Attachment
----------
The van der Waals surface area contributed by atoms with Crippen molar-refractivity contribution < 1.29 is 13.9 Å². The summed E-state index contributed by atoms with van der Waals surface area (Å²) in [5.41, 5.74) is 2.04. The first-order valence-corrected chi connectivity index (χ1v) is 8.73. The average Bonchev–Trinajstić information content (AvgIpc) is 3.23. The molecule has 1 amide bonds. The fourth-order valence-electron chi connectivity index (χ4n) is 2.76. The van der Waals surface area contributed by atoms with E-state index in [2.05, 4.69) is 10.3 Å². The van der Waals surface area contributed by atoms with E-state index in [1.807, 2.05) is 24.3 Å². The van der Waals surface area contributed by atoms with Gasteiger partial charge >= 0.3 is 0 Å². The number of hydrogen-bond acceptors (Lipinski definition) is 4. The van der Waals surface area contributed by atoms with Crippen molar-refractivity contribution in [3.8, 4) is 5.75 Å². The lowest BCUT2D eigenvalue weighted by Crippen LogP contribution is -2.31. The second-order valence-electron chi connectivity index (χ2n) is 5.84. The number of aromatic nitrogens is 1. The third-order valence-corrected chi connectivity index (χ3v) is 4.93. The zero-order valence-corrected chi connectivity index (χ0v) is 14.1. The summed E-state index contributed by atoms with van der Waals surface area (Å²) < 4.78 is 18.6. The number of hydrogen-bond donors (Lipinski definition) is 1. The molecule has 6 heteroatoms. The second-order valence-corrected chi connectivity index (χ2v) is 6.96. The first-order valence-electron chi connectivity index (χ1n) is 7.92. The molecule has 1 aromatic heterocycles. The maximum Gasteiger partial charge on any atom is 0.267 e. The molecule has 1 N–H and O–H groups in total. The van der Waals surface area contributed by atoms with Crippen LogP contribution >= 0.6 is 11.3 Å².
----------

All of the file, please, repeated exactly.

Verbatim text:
The van der Waals surface area contributed by atoms with Crippen molar-refractivity contribution < 1.29 is 13.9 Å². The summed E-state index contributed by atoms with van der Waals surface area (Å²) in [5.41, 5.74) is 2.04. The first-order valence-corrected chi connectivity index (χ1v) is 8.73. The average Bonchev–Trinajstić information content (AvgIpc) is 3.23. The molecule has 1 amide bonds. The fourth-order valence-electron chi connectivity index (χ4n) is 2.76. The van der Waals surface area contributed by atoms with E-state index in [2.05, 4.69) is 10.3 Å². The van der Waals surface area contributed by atoms with E-state index in [1.807, 2.05) is 24.3 Å². The van der Waals surface area contributed by atoms with Gasteiger partial charge >= 0.3 is 0 Å². The number of hydrogen-bond acceptors (Lipinski definition) is 4. The van der Waals surface area contributed by atoms with Crippen molar-refractivity contribution in [3.8, 4) is 5.75 Å². The lowest BCUT2D eigenvalue weighted by Crippen LogP contribution is -2.31. The second-order valence-electron chi connectivity index (χ2n) is 5.84. The number of aromatic nitrogens is 1. The third-order valence-corrected chi connectivity index (χ3v) is 4.93. The zero-order valence-corrected chi connectivity index (χ0v) is 14.1. The summed E-state index contributed by atoms with van der Waals surface area (Å²) < 4.78 is 18.6. The number of hydrogen-bond donors (Lipinski definition) is 1. The molecule has 6 heteroatoms. The second-order valence-corrected chi connectivity index (χ2v) is 6.96. The first-order valence-electron chi connectivity index (χ1n) is 7.92. The molecule has 1 aromatic heterocycles. The maximum Gasteiger partial charge on any atom is 0.267 e. The molecule has 1 N–H and O–H groups in total. The van der Waals surface area contributed by atoms with Crippen LogP contribution >= 0.6 is 11.3 Å².